Missoula business coalition lobbies for passage of 2-cent fuel tax, road improvements
With ballots in the mail, advocates of a proposed increase in the local gasoline tax are hoping to drum up support for the measure ahead of the June primary.
Backers of the proposal, which includes an coalition of local businesses, believe the 2-cent tax is a reasonable way to tap visitor spending and apply it to local infrastructure without raising property taxes.
“Vehicle damage caused by deficient roads costs drivers around $800 a year,” said Jim Bachand, CEO of the Missoula Organization of Realtors and a member of the Fix Our Roads campaign. “Right now, our visitors don’t help pay for any impacts on our roads. This small tax will help generate needed revenue to improve our streets.”
Missoula County commissioners voted unanimously in early March to add a referendum to the June primary ballot that would, if approved, increase the fuel tax in the county by 2 cents per gallon.
Missoula County estimates the tax would collect around $400,000 annually from tourists and net an additional $1.1 million overall. Most of the money would go into a special account dedicated only to road construction and maintenance while 1% would be used to reimburse the retail seller.
When used as a match for grants, every $1 million in fuel taxes could bring in as much as $7 million in state and federal highway grants. The city and county recently applied local matching funds to net a $13 million federal grant for road construction along the Mullan Road corridor.
Missoula County Commissioner Josh Slotnick said the 2-cent increase would help tackle local needs without raising taxes exclusively on property owners.
“We’re trying to come up with new tools that are much more fair and more responsible and focused than property tax,” Slotnick said during Monday’s State of the Community forum. “The one I’m really excited about is the gas tax and that’s on the ballot. The big challenge for us is to come up with other ways to provide services besides using property taxes.”
In a city survey, road maintenance emerged as one of the top priorities, though the needs outpace available revenue. A recent road assessment found that 33% of the city’s urban pavement was in good condition while 42% was deemed to be in poor condition.
A coalition of businesses have formed the political committee “Fix Our Roads: More Jobs, Less Potholes,” in hopes of seeing the 2-cent increase adopted by voters next month.
“We know that infrastructure funding is a critical need for our community and supports business growth and quality of life,” a letter written by the coalition states. “There are limited sources of revenue for roads – almost all road maintenance funding comes from property taxes. The gas tax would be a new source of revenue that brings in money from outside the city and county.”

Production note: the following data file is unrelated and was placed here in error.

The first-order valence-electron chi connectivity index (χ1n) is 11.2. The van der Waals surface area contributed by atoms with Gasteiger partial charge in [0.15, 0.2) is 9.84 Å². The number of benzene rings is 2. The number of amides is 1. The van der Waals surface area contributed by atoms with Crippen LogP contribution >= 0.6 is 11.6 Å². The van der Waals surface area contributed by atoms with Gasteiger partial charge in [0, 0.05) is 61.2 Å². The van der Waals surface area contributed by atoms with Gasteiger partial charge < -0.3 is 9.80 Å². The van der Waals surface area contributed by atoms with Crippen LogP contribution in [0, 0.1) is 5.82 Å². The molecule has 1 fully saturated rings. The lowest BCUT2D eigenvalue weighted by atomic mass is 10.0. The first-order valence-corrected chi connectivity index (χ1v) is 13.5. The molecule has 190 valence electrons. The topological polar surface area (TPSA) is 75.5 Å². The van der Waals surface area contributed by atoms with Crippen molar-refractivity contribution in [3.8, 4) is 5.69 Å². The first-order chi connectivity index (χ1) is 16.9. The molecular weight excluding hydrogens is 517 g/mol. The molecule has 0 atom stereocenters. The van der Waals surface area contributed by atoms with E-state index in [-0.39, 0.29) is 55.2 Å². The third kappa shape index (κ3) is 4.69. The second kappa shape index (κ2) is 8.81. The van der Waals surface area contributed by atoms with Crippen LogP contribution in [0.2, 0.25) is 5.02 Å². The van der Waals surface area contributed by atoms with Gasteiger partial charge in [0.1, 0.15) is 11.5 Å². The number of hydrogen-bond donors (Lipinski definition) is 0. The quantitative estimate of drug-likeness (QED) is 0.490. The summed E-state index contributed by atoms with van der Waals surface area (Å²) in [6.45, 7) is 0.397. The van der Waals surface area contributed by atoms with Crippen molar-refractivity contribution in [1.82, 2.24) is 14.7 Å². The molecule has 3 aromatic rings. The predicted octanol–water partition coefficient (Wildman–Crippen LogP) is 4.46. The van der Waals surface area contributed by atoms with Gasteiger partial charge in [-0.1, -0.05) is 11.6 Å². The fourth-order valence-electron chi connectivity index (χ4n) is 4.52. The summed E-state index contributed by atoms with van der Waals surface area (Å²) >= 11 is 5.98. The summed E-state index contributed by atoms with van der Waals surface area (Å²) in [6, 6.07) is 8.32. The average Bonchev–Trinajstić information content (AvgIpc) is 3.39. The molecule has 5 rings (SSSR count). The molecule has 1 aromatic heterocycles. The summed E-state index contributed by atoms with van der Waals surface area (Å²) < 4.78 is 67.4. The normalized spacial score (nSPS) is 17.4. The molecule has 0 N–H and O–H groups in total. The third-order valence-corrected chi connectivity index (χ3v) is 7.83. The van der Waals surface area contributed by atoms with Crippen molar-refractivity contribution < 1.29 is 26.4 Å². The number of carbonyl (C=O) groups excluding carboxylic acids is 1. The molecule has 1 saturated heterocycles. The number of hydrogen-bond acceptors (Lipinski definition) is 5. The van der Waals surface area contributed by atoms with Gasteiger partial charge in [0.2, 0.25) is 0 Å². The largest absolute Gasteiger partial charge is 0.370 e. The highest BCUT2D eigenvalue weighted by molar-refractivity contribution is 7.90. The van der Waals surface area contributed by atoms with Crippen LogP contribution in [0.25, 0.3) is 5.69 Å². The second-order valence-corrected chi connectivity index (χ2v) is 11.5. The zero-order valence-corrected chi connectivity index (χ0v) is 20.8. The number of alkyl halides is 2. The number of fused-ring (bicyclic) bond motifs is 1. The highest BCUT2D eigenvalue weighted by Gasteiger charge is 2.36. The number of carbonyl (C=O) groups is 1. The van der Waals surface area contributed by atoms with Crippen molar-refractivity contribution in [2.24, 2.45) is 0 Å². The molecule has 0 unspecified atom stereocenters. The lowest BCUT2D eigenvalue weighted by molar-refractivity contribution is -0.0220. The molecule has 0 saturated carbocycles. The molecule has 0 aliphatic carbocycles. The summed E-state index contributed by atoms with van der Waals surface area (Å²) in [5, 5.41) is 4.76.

Both the city and county budget around $6.5 million annually for road maintenance funding. The city maintains around 339 miles of roads while the county maintains around 440 miles.
That works out to around $19,000 a mile in the city and $14,000 a mile for the county. But calculations by Public Works suggest the city is spending about half of what it needs to in order to keep pace with maintenance needs, resulting in a $6.5 million annual funding gap.
The scenario is similar in the county.
Both the Missoula City Council and Missoula Board of County Commissioners are supporting the measure, though it has its share of opponents, including Dirk Cooper, president of High County Petroleum in Missoula and president of the Montana Petroleum Marketers and Convenience Store Association.
In a recent public forum, Cooper agreed that more revenue was needed to invest in transportation, and his organization lobbied for an increase in the statewide gas tax at the Legislature in 2017.
Still, he opposes the local fuel tax, saying it would create an unfriendly market for gas stations and convenience stores near the county line.
“There’s going to be an automatic 2-cent price disparity,” he told county officials. “That creates a very anti-competetive environment for anybody who is close to the county line and an advantage to their competitor who is right across the county line. The volume of fuel sold across Missoula will likely decline.”